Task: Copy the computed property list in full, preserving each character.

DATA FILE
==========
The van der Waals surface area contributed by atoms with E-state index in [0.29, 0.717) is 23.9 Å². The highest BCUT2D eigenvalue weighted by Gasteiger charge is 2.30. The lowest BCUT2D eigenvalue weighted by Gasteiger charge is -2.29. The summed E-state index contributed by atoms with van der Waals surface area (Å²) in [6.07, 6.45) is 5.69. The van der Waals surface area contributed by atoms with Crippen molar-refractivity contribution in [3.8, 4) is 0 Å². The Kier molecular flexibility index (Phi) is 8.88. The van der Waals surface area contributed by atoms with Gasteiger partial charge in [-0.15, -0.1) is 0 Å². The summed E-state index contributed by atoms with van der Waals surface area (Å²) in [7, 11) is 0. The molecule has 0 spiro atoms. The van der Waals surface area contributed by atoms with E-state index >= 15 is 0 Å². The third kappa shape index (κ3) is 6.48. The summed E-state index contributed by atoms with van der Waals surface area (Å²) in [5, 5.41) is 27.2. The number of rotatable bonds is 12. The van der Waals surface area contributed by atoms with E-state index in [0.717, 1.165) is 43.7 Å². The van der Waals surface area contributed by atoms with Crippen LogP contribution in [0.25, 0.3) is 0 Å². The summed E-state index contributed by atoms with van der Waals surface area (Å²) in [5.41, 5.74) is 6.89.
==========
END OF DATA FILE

The van der Waals surface area contributed by atoms with E-state index in [0.29, 0.717) is 23.9 Å². The highest BCUT2D eigenvalue weighted by Gasteiger charge is 2.30. The lowest BCUT2D eigenvalue weighted by Gasteiger charge is -2.29. The summed E-state index contributed by atoms with van der Waals surface area (Å²) in [6.07, 6.45) is 5.69. The van der Waals surface area contributed by atoms with Crippen molar-refractivity contribution in [3.8, 4) is 0 Å². The Kier molecular flexibility index (Phi) is 8.88. The van der Waals surface area contributed by atoms with Gasteiger partial charge in [-0.15, -0.1) is 0 Å². The summed E-state index contributed by atoms with van der Waals surface area (Å²) in [7, 11) is 0. The molecule has 0 spiro atoms. The van der Waals surface area contributed by atoms with E-state index >= 15 is 0 Å². The third kappa shape index (κ3) is 6.48. The summed E-state index contributed by atoms with van der Waals surface area (Å²) in [5, 5.41) is 27.2. The number of rotatable bonds is 12. The van der Waals surface area contributed by atoms with E-state index in [0.717, 1.165) is 43.7 Å². The van der Waals surface area contributed by atoms with Crippen LogP contribution in [0.25, 0.3) is 0 Å². The summed E-state index contributed by atoms with van der Waals surface area (Å²) in [5.41, 5.74) is 6.89.